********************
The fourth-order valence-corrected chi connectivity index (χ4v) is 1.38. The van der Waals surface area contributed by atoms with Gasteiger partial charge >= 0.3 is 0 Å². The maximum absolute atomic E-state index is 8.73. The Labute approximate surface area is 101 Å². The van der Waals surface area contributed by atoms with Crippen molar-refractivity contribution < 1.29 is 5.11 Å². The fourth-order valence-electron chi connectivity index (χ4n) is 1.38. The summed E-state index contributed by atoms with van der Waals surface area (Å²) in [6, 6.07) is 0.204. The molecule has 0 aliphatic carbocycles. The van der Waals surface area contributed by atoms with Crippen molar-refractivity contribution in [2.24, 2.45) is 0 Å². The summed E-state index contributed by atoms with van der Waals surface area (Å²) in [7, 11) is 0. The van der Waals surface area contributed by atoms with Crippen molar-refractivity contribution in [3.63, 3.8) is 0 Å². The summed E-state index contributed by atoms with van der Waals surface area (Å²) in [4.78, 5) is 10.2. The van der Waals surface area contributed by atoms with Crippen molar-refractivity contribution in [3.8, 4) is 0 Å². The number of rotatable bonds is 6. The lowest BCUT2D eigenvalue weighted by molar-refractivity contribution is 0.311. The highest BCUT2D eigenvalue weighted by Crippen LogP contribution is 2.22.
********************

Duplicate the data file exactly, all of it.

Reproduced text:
The fourth-order valence-corrected chi connectivity index (χ4v) is 1.38. The van der Waals surface area contributed by atoms with Gasteiger partial charge >= 0.3 is 0 Å². The maximum absolute atomic E-state index is 8.73. The Labute approximate surface area is 101 Å². The van der Waals surface area contributed by atoms with Crippen molar-refractivity contribution < 1.29 is 5.11 Å². The fourth-order valence-electron chi connectivity index (χ4n) is 1.38. The summed E-state index contributed by atoms with van der Waals surface area (Å²) in [6, 6.07) is 0.204. The molecule has 0 aliphatic carbocycles. The van der Waals surface area contributed by atoms with Crippen molar-refractivity contribution in [2.24, 2.45) is 0 Å². The summed E-state index contributed by atoms with van der Waals surface area (Å²) in [7, 11) is 0. The van der Waals surface area contributed by atoms with Crippen molar-refractivity contribution in [3.63, 3.8) is 0 Å². The summed E-state index contributed by atoms with van der Waals surface area (Å²) in [4.78, 5) is 10.2. The van der Waals surface area contributed by atoms with Crippen molar-refractivity contribution in [3.8, 4) is 0 Å². The number of rotatable bonds is 6. The lowest BCUT2D eigenvalue weighted by molar-refractivity contribution is 0.311. The highest BCUT2D eigenvalue weighted by Crippen LogP contribution is 2.22.